First, given the increasing pressure on public budgets, especially social budgets, in light of demographic ageing, there are significant external benefits to improving immigrants’ skill levels as better-integrated immigrants make on average higher net payments into public coffers over their life course. Comparative simulation studies indicate that the net fiscal gains of EU member states resulting from labour migration systematically depend on the design of the tax-transfer system in the receiving country and on the characteristics of migrants (Belanger et al., 2020). At the level of the individual immigrant worker, net payments to the host state budget, at a given age, are strongly dependent on the employment rate and wage income earned. This reflects intra-generational redistribution, i.e. the transfer of resources from the relatively rich to the relatively poor via the tax-transfer system. It follows that the expected net tax payments of migrants correlate strongly with their level of education and the speed of their labour market integration.
For example, Bonin (2016), analysing the potential fiscal impact of 2015 humanitarian migration to Germany, estimates that upskilling 20% of the roughly one million refugees to match the fiscal power of workers with completed vocational training, in the long term, would generate €60 billion in additional revenue net of social transfers for the state. Accelerating refugee integration by one year would generate additional net revenue of about €10 billion in total. As long as the state had to spend less than these amounts for active integration measures to achieve these goals, it would be a profitable social investment, which in turn would render public finances more sustainable.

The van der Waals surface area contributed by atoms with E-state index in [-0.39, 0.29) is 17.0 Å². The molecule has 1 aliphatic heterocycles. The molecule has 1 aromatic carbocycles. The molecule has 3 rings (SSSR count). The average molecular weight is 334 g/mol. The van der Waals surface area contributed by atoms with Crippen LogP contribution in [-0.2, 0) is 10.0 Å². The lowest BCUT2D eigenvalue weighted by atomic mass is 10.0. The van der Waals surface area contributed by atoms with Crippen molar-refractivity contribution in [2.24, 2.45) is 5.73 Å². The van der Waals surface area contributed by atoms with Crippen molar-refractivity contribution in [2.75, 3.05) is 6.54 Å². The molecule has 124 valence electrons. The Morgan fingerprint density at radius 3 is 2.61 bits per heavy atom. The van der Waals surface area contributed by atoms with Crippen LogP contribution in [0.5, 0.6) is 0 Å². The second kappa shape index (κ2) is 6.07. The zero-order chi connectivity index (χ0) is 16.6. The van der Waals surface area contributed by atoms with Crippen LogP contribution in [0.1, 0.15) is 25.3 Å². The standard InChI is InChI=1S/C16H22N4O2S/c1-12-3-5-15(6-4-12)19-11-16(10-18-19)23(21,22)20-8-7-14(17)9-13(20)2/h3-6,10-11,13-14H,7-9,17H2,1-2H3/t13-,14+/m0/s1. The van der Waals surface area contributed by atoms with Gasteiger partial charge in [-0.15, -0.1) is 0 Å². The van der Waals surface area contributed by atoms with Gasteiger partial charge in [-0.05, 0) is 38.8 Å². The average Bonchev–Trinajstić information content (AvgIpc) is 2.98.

A second source of positive spillover effects of social investment in immigrants’ human capital and employability relates to labour shortages. These existed in many European economies already before the COVID-19 crisis. However, the associated disruption to the reallocation of labour has exacerbated hiring difficulties, contributing to slower economic recovery. In the coming years, the problems faced by employers in filling their vacancies with suitable specialist staff are likely to become even more severe. This is not only due to soaring replacement demand that comes with the retirement of the baby boomers, but also due to the strong dynamics of transformative structural changes that go hand in hand with digitalisation and decarbonisation. With search and matching frictions, a policy of upskilling migrants that increases employers’ chances to hire in tight labour market segments can remove barriers to growth. Furthermore, upskilling migrants can lead to an equilibrium with higher job creation rates and thus better labour market opportunities for non-migrants as well. To the extent that public social investment displaces employer initiatives to support and train migrants to enter shortage occupations, these effects naturally diminish.